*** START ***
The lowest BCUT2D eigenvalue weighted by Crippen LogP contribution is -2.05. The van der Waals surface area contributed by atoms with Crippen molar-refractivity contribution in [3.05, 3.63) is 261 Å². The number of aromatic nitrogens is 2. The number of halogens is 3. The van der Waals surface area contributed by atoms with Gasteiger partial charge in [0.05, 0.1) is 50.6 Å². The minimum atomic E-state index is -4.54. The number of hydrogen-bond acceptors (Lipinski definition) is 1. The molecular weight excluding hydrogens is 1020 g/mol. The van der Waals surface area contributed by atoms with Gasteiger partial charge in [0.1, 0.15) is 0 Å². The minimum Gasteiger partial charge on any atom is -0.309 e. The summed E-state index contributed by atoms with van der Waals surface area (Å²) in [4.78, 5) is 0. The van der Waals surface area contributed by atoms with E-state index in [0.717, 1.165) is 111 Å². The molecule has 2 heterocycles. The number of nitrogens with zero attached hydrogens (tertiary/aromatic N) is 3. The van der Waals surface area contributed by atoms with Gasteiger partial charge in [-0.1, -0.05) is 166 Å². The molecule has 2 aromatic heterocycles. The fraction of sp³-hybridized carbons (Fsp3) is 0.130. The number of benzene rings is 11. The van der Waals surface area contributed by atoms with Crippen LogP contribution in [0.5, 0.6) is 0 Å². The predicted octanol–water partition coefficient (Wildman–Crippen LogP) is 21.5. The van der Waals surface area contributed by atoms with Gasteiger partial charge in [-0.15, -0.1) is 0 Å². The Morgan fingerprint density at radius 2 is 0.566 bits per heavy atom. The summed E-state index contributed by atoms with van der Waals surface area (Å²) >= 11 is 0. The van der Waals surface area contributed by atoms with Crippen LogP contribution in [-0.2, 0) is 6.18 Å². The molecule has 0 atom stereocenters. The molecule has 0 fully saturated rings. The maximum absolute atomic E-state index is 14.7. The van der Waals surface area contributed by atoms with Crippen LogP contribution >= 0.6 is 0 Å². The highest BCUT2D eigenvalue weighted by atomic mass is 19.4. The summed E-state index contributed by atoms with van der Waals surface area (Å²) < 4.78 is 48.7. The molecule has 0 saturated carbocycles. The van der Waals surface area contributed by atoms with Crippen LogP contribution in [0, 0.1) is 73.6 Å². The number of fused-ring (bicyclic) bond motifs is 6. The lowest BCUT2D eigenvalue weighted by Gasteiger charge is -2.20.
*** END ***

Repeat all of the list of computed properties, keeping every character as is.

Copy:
The lowest BCUT2D eigenvalue weighted by Crippen LogP contribution is -2.05. The van der Waals surface area contributed by atoms with Crippen molar-refractivity contribution in [3.05, 3.63) is 261 Å². The number of aromatic nitrogens is 2. The number of halogens is 3. The van der Waals surface area contributed by atoms with Gasteiger partial charge in [0.05, 0.1) is 50.6 Å². The minimum atomic E-state index is -4.54. The number of hydrogen-bond acceptors (Lipinski definition) is 1. The molecular weight excluding hydrogens is 1020 g/mol. The van der Waals surface area contributed by atoms with Gasteiger partial charge in [0.1, 0.15) is 0 Å². The minimum Gasteiger partial charge on any atom is -0.309 e. The summed E-state index contributed by atoms with van der Waals surface area (Å²) in [4.78, 5) is 0. The van der Waals surface area contributed by atoms with E-state index in [0.717, 1.165) is 111 Å². The molecule has 2 heterocycles. The number of nitrogens with zero attached hydrogens (tertiary/aromatic N) is 3. The van der Waals surface area contributed by atoms with Gasteiger partial charge in [-0.1, -0.05) is 166 Å². The molecule has 2 aromatic heterocycles. The fraction of sp³-hybridized carbons (Fsp3) is 0.130. The number of benzene rings is 11. The van der Waals surface area contributed by atoms with Crippen LogP contribution in [0.5, 0.6) is 0 Å². The predicted octanol–water partition coefficient (Wildman–Crippen LogP) is 21.5. The van der Waals surface area contributed by atoms with Gasteiger partial charge in [-0.15, -0.1) is 0 Å². The Morgan fingerprint density at radius 2 is 0.566 bits per heavy atom. The summed E-state index contributed by atoms with van der Waals surface area (Å²) >= 11 is 0. The van der Waals surface area contributed by atoms with Crippen LogP contribution in [-0.2, 0) is 6.18 Å². The molecule has 0 atom stereocenters. The molecule has 0 fully saturated rings. The maximum absolute atomic E-state index is 14.7. The van der Waals surface area contributed by atoms with Crippen LogP contribution >= 0.6 is 0 Å². The highest BCUT2D eigenvalue weighted by atomic mass is 19.4. The summed E-state index contributed by atoms with van der Waals surface area (Å²) < 4.78 is 48.7. The molecule has 0 saturated carbocycles. The van der Waals surface area contributed by atoms with Crippen LogP contribution in [0, 0.1) is 73.6 Å². The number of fused-ring (bicyclic) bond motifs is 6. The lowest BCUT2D eigenvalue weighted by Gasteiger charge is -2.20.